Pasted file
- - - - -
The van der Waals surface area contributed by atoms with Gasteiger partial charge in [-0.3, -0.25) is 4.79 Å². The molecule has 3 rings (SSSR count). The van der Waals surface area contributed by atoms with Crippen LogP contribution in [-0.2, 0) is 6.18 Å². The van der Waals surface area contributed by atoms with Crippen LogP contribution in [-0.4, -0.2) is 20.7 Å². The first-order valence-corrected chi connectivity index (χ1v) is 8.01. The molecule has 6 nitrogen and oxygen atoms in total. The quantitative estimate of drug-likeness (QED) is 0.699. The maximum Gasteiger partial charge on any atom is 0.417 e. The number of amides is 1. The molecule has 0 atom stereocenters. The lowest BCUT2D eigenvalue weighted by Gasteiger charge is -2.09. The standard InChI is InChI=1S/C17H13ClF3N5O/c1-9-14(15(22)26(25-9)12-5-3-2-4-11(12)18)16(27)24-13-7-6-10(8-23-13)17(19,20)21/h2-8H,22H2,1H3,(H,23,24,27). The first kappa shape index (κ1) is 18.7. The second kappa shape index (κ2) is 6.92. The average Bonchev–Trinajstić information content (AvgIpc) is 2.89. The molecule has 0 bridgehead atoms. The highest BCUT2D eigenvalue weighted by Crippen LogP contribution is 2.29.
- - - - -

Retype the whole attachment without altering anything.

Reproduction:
The van der Waals surface area contributed by atoms with Gasteiger partial charge in [-0.3, -0.25) is 4.79 Å². The molecule has 3 rings (SSSR count). The van der Waals surface area contributed by atoms with Crippen LogP contribution in [-0.2, 0) is 6.18 Å². The van der Waals surface area contributed by atoms with Crippen LogP contribution in [-0.4, -0.2) is 20.7 Å². The first-order valence-corrected chi connectivity index (χ1v) is 8.01. The molecule has 6 nitrogen and oxygen atoms in total. The quantitative estimate of drug-likeness (QED) is 0.699. The maximum Gasteiger partial charge on any atom is 0.417 e. The number of amides is 1. The molecule has 0 atom stereocenters. The lowest BCUT2D eigenvalue weighted by Gasteiger charge is -2.09. The standard InChI is InChI=1S/C17H13ClF3N5O/c1-9-14(15(22)26(25-9)12-5-3-2-4-11(12)18)16(27)24-13-7-6-10(8-23-13)17(19,20)21/h2-8H,22H2,1H3,(H,23,24,27). The first kappa shape index (κ1) is 18.7. The second kappa shape index (κ2) is 6.92. The average Bonchev–Trinajstić information content (AvgIpc) is 2.89. The molecule has 0 bridgehead atoms. The highest BCUT2D eigenvalue weighted by Crippen LogP contribution is 2.29.